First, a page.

news US-headquartered technology giant Google has completely left Australia off the list of countries that will receive its new smartphones, tablet and other devices announced in the United States overnight, with countries like the UK, Korea, Japan and even Ireland getting the nod over the lucky country for access to the new kit and Australians to pay more when the devices do eventually launch
Overnight the company revealed a cluster of new devices. Headlining the launch will the company’s Nexus 6P smartphone. Produced by Chinese vendor Huawei, the model is a large but thin smartphone with a powerful 12.3 megapixel camera. The Nexus 6P’s smaller and cheaper sibling is the Nexus 5X, made by Korean manufacturer LG.
Google is already taking preorders for the two smartphones in the US, UK, Ireland and Japan, with a shipping date of October. However, the company has not announced any plans to launch the models in Australia, stating only that it will be working with third-party retailers outside the United States.
The smartphones are listed on the Australian version of Google’s online Play Store, but Australian customers are only able have their details placed on a “wait list” for the models, with no ability to preorder the models.
In addition, Google appears to have added insult to injury for Australians by applying a substantial additional cost for Australians buying its new handsets. In the US the Nexus 5X will start at US$379 (A$541) for the model with 16GB worth of storage. However, pricing leaked through the Australian Play Store (and since removed) appears to show that the Australian version of the handset will start at A$659 — a significantly more expensive price, even when the cost of Australia’s GST is factored in.
Similarly, Google’s Australian Play Store briefly listed the Nexus 6P as starting from A$899, but in the US the same handset will start at US$499 (A$712).
Google also announced a number of other devices at its event in the US overnight. The company will sell a new version of its Chromecast device for streaming content to televisions, as well as a version that solely handles audio and plugs into speaker systems to play music. Google also announced a new Android-based tablet — the Pixel C, which comes with a detachable keyboard similar to the keyboard offered with Microsoft’s Surface tablet range.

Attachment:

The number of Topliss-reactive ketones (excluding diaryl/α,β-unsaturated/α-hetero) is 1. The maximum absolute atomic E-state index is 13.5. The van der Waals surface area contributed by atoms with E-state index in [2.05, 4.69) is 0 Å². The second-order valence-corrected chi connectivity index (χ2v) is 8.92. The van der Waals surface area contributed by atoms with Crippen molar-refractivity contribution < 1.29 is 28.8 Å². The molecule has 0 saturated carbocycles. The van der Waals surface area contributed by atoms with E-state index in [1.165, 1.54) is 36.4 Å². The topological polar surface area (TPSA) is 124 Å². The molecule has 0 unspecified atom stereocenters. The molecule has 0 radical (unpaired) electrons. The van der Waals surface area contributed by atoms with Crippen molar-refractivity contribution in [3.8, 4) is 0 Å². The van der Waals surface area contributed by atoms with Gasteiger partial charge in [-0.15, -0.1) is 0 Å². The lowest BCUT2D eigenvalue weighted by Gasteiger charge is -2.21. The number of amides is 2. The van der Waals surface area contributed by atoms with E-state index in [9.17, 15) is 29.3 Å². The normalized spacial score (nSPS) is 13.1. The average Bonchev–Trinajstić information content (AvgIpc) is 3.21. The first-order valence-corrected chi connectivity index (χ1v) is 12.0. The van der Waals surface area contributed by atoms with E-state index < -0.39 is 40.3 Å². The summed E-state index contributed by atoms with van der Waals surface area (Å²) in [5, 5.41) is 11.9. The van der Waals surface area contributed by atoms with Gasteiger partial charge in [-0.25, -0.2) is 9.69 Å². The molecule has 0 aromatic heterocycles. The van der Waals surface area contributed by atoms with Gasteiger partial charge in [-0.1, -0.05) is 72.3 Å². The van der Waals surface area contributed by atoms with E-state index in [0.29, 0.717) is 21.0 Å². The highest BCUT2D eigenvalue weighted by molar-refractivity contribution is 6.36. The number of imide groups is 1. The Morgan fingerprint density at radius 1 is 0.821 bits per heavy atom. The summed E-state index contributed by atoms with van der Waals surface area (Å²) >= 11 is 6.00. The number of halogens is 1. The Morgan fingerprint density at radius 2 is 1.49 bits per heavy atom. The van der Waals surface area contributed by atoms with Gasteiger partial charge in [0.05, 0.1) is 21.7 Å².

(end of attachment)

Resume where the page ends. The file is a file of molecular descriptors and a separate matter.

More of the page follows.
However, it does not appear that Google is initially planning to offer these new products in Australia.
The moves represent a long history from Google of launching products late in Australia. The company has a substantial operation based Down Under, but Australians often take substantially longer to receive Google’s products, and the company has also not always placed a priority on price parity with its home country.
In comparison, Google rival Apple has made a habit of launching its products simultaneously in the US and Australia when they come to market.
This is really a disappointing move by Google. The company should know that Australians are enthusiastic early adopters of its products. Launching a major new set of products and neglecting to give Australians surety about when they can buy them is an invitation for Australians to take their business elsewhere.
I understand that the Nexus line are Google’s reference models — they’re not quite intended for the same degree of mass adoption as a product such as Samsung’s Galaxy line.
But these are still real-world products which Google expects people to buy. It should be relatively trivial for the company to disclose to Australians when they can expect to get access to them. Anything less, in today’s globalised world, and especially considering the way that Apple launches its products globally on a simultaneous basis, is akin to treating customers with contempt.
Image credit: Google